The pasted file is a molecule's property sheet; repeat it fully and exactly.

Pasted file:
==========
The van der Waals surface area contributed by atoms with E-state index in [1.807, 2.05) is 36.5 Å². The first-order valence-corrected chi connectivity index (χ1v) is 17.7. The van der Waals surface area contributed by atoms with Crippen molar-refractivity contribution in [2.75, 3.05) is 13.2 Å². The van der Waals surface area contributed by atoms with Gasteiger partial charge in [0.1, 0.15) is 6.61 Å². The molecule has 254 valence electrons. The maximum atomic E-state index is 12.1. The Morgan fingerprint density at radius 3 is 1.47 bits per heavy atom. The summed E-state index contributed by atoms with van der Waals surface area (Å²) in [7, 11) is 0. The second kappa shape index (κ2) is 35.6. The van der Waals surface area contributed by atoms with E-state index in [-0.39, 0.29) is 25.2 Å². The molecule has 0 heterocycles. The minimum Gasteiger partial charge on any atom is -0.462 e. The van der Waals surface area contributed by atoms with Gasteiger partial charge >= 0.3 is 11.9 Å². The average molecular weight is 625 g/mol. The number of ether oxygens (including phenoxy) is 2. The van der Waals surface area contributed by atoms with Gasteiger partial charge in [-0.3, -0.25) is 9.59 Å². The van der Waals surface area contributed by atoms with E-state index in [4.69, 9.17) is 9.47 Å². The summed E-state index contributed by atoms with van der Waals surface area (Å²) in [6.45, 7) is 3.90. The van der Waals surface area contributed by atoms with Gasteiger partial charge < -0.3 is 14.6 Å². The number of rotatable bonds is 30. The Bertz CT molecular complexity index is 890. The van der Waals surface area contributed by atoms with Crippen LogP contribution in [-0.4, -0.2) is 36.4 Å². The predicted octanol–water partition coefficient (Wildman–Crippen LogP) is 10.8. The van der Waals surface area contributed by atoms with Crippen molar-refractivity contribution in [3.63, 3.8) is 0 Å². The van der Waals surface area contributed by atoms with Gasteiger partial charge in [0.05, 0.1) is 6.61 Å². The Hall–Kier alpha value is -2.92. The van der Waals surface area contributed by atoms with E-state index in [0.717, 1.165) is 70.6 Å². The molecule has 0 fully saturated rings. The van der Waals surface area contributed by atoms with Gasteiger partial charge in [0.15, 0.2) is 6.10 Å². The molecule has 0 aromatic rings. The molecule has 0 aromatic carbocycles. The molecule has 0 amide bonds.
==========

The van der Waals surface area contributed by atoms with E-state index in [1.807, 2.05) is 36.5 Å². The first-order valence-corrected chi connectivity index (χ1v) is 17.7. The van der Waals surface area contributed by atoms with Crippen molar-refractivity contribution in [2.75, 3.05) is 13.2 Å². The van der Waals surface area contributed by atoms with Gasteiger partial charge in [0.1, 0.15) is 6.61 Å². The molecule has 254 valence electrons. The maximum atomic E-state index is 12.1. The Morgan fingerprint density at radius 3 is 1.47 bits per heavy atom. The summed E-state index contributed by atoms with van der Waals surface area (Å²) in [7, 11) is 0. The second kappa shape index (κ2) is 35.6. The van der Waals surface area contributed by atoms with E-state index in [-0.39, 0.29) is 25.2 Å². The molecule has 0 heterocycles. The minimum Gasteiger partial charge on any atom is -0.462 e. The van der Waals surface area contributed by atoms with Gasteiger partial charge >= 0.3 is 11.9 Å². The average molecular weight is 625 g/mol. The number of ether oxygens (including phenoxy) is 2. The van der Waals surface area contributed by atoms with Gasteiger partial charge in [-0.3, -0.25) is 9.59 Å². The van der Waals surface area contributed by atoms with E-state index in [4.69, 9.17) is 9.47 Å². The summed E-state index contributed by atoms with van der Waals surface area (Å²) in [6.45, 7) is 3.90. The van der Waals surface area contributed by atoms with Gasteiger partial charge < -0.3 is 14.6 Å². The number of rotatable bonds is 30. The Bertz CT molecular complexity index is 890. The van der Waals surface area contributed by atoms with Crippen LogP contribution in [-0.4, -0.2) is 36.4 Å². The predicted octanol–water partition coefficient (Wildman–Crippen LogP) is 10.8. The van der Waals surface area contributed by atoms with Crippen molar-refractivity contribution in [3.63, 3.8) is 0 Å². The van der Waals surface area contributed by atoms with Gasteiger partial charge in [0.05, 0.1) is 6.61 Å². The Hall–Kier alpha value is -2.92. The van der Waals surface area contributed by atoms with E-state index in [0.717, 1.165) is 70.6 Å². The molecule has 0 fully saturated rings. The van der Waals surface area contributed by atoms with Gasteiger partial charge in [0.15, 0.2) is 6.10 Å². The molecule has 0 aromatic rings. The molecule has 0 aromatic carbocycles. The molecule has 0 amide bonds.